Therefore, CHRLA sees the considerations adopted by the court as further indication of the current hasty and careless reflex method of amending and producing legislation in Egypt, and as directly linking the legislature's interference with the political preference of the executive. The law regulating cases of hisba, which has brought to an end the debate over their legitimacy, cannot be seen independently of the rising political pressure from the current of political Islam, which demanded that hisba be legalized. This would lead to courtrooms becoming battlefields for settling intellectual disputes, undermine the integrity of the judiciary and its neutrality, and allow rulings to be influenced by a judge's personal opinions and religious beliefs.
5) If we assume that the ruling of the Court of Cassation is valid, then Abu Zayd's apostasy, and hence the separation of a man from his wife and the deprivation of his rights of citizenship and to form a family, is implied. Does this not contradict the most fundamental principles of the Egyptian legal structure?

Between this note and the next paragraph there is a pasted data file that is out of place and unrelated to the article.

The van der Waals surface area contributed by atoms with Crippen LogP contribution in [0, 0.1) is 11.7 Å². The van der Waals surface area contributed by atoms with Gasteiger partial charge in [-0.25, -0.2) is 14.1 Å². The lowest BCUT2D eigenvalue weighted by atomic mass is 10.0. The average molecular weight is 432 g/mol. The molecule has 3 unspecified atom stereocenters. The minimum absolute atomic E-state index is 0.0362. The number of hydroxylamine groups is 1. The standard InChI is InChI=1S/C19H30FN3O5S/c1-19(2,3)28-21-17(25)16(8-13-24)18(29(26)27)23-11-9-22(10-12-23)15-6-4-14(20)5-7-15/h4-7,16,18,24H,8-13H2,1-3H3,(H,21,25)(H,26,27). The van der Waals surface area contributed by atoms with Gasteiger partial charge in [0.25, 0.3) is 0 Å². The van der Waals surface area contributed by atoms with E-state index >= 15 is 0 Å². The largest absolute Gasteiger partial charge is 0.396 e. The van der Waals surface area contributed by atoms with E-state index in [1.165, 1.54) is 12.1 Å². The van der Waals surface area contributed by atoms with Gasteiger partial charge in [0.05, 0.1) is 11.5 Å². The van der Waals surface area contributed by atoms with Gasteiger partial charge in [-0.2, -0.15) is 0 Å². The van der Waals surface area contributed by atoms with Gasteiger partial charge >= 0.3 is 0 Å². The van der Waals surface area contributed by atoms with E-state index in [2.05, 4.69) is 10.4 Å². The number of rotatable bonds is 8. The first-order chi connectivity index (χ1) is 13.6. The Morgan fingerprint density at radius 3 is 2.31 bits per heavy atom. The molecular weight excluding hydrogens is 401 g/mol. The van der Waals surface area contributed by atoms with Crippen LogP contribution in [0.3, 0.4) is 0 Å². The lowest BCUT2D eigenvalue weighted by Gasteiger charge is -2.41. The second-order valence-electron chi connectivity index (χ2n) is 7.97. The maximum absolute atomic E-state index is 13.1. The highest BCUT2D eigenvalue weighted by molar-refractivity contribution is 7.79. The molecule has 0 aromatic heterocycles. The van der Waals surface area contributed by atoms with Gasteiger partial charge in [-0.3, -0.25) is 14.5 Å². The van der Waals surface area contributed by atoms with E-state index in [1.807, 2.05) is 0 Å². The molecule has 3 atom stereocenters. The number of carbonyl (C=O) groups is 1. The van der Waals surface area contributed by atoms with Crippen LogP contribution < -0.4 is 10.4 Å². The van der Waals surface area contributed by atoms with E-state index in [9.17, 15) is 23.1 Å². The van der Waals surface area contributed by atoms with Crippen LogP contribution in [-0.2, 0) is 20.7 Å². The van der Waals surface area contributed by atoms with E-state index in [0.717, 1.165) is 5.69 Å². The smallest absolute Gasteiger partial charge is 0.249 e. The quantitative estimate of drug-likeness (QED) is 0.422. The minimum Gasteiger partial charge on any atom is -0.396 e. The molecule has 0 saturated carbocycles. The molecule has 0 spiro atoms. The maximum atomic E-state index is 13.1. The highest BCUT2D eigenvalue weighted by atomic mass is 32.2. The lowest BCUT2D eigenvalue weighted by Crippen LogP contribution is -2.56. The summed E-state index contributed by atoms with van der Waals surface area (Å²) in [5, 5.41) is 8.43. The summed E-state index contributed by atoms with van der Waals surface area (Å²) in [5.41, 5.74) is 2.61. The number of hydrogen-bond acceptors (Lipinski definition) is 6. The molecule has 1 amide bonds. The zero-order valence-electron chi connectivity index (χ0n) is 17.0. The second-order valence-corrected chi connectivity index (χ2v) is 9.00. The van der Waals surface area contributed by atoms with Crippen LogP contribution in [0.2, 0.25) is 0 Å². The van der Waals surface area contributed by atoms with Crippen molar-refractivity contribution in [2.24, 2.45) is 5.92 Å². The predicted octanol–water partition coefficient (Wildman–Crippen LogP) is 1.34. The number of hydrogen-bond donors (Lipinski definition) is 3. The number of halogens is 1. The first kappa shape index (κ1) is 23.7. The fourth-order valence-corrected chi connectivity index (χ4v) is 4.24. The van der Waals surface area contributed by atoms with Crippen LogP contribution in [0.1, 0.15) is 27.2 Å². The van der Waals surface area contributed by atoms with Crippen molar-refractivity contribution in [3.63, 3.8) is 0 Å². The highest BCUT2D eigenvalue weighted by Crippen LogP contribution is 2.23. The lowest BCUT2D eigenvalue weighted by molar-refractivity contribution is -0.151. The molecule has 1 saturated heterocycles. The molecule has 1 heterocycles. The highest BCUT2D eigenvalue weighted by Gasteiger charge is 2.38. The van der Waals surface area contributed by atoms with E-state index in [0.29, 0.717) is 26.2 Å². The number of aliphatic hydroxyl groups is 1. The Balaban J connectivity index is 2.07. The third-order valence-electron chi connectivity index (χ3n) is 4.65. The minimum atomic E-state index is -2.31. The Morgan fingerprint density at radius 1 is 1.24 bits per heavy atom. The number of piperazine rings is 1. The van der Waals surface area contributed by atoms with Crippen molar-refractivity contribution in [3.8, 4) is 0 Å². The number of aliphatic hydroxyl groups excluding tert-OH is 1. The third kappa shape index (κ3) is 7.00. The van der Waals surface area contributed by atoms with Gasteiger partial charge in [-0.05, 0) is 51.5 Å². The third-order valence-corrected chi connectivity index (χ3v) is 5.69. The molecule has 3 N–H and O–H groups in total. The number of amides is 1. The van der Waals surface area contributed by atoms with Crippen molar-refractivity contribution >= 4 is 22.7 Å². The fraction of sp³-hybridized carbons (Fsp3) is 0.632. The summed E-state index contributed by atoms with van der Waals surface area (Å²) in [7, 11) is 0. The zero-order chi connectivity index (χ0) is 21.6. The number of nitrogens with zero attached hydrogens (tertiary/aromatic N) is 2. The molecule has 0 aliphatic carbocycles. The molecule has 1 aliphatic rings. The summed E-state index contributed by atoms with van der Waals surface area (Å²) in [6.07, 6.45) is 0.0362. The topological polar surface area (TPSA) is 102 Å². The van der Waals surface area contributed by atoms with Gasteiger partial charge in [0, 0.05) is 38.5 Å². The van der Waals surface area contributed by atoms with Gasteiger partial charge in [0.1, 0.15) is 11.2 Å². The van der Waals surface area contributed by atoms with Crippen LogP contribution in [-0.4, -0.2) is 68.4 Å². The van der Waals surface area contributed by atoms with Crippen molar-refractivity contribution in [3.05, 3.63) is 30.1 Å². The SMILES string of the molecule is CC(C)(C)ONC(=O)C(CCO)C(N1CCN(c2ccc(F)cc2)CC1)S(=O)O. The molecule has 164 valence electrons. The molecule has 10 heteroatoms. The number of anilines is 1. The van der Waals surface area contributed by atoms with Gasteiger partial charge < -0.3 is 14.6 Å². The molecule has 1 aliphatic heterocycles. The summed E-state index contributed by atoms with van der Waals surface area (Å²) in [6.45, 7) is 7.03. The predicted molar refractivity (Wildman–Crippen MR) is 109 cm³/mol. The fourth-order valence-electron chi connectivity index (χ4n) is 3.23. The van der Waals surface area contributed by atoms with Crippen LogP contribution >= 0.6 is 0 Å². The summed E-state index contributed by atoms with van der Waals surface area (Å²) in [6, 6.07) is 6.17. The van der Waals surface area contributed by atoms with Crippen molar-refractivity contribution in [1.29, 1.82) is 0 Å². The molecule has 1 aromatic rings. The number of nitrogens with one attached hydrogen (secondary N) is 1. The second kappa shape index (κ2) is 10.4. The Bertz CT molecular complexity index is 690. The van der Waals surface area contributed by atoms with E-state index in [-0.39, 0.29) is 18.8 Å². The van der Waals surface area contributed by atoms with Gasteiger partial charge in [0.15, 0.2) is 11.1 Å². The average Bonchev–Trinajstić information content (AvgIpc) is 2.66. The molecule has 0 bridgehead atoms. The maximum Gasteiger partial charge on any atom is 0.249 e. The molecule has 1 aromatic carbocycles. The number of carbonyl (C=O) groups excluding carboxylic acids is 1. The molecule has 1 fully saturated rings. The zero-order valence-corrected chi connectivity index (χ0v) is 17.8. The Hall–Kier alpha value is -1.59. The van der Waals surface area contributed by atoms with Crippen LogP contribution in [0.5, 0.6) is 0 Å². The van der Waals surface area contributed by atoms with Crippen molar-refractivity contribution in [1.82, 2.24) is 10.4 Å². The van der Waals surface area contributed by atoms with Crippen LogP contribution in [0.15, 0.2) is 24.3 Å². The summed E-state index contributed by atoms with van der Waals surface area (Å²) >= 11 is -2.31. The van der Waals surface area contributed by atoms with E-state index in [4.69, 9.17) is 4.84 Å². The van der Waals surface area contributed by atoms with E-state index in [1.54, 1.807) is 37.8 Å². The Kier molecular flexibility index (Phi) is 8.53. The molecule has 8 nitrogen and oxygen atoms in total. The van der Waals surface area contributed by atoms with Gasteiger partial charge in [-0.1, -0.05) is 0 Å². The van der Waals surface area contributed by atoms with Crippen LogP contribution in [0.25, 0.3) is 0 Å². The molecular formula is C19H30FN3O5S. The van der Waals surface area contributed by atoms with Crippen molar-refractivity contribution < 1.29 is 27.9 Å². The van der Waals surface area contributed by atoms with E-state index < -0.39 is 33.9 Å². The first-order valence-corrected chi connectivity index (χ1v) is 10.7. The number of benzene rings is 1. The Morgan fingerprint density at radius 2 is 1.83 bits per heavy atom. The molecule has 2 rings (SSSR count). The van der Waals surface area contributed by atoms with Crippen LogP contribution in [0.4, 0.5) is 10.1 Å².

CHRLA would like to emphasize that any legal structure should not be able to apply any kind of discrimination on the basis of religion or belief. CHRLA would also like to stress that a legal edifice which makes the concept of apostasy part of its structure contradicts the basic principles of democracy and violates Egypt's commitments to the International Covenant on Civil and Political Rights (ICCPR), which guarantees in Article 18 the right to freedom of intellect, conscience and religion. This includes the freedom to choose a particular religion or belief and the freedom to express this belief.